In a recent op-ed, professors Bruce Kogut, Patrick Bolton and Tano Santos argue that in order to be effective, a good regulatory system must distinguish between prevention and resolution. The current system, they say, has failed to do so, instead relying on “stop gap” prevention measures.

Kogut, Bolton and Santos say that the current system failed to follow the principles of crisis prevention by allowing incentives to become misaligned, creating risk-blind structural silos and failing to require the disclosure of risk exposure, particularly in the case of credit default swaps. The solution, they propose, is the creation of a new entity — the Crisis Resolution Board. They write:

A new regulatory system must also be capable of crisis resolution, because the hallmark of modern financial crises is that the limits of institutions and markets quickly bleed into one another, and the problem rapidly takes on a global scale. The data show that as the most recent crisis hit, all the crickets began to sing in harmony — all markets behaved erratically simultaneously. A “regulator of regulators” — which we will call the Crisis Resolution Board — should be charged with monitoring and responding to systemic risks.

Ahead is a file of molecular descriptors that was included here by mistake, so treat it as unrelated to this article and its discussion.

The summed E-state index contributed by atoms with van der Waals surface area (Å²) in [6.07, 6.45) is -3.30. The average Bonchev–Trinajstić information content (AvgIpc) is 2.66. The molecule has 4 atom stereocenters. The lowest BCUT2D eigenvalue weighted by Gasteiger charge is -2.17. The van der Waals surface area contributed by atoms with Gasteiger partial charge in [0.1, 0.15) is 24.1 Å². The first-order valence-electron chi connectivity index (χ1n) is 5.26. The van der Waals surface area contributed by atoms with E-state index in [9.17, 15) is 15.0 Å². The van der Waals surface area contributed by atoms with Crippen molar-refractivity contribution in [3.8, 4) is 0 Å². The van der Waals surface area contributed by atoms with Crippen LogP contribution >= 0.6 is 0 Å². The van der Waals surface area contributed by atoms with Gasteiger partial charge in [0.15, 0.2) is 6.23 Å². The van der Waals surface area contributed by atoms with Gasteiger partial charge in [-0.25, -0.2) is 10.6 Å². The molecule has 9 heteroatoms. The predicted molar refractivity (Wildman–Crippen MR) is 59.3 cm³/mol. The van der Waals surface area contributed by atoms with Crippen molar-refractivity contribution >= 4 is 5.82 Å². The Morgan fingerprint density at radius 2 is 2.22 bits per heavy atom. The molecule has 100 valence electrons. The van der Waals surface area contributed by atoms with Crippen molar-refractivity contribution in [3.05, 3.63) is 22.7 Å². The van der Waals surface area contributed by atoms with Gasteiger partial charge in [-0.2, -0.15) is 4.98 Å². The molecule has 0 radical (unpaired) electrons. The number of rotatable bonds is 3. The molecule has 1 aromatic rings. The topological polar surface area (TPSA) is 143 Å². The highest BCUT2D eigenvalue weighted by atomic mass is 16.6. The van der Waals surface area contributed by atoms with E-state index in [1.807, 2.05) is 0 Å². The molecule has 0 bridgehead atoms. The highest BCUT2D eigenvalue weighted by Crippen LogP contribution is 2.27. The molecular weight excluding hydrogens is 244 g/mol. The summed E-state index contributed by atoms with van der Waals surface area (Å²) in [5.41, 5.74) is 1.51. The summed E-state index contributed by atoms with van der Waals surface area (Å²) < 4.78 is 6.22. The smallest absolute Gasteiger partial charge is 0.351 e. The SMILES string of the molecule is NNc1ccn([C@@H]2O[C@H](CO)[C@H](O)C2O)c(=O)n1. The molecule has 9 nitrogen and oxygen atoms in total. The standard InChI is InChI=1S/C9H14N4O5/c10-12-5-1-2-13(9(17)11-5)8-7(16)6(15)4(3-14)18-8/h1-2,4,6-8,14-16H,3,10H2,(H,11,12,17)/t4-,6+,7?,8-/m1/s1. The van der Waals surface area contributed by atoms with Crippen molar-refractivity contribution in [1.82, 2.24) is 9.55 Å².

The Crisis Resolution Board cannot be merely an honorary posting. Effective intervention by the Crisis Resolution Board will require social capital — crises always rely upon the personal knowledge among the players. Thus, this oversight board should include the chiefs of the Treasury, Fed and an FSA regulatory agency, as well as industry and investor representatives. In addition, the board must have more than global access to data — it must have knowledge of the global exposure and the systemic risk provided by a research staff that continually tests its instruments against the dynamic evolution of markets.

Concretely, what would the Board do? First, it will have power to monitor the exposure of all financial institutions and markets, and to issue early warning signals. This is hardly a radical idea. The IMF plays a similar role at the global level in monitoring national reserves. The role is clearly feasible for a national regulator and will lead to a strengthening of global financial market coordination.

Second, like any good fire brigade, which has a deep respect for plumbing, when things get hot the board will ensure that the financial markets’ plumbing is functioning. Markets depend on brokerage, exchanges and settlement. That’s their plumbing, and it’s also the key to systemic risk. It must be charted and tracked globally if we are to know what to do when the next crisis comes.

Regulatory reform should seek to distinguish between crisis prevention and crisis resolution. Prevention relies upon a tripartite structure and clear rules of accountability. Crisis resolution demands an integrated approach to systemic risk. Both structures are required and yet, no country has yet to design such a system. This is the time to do so.

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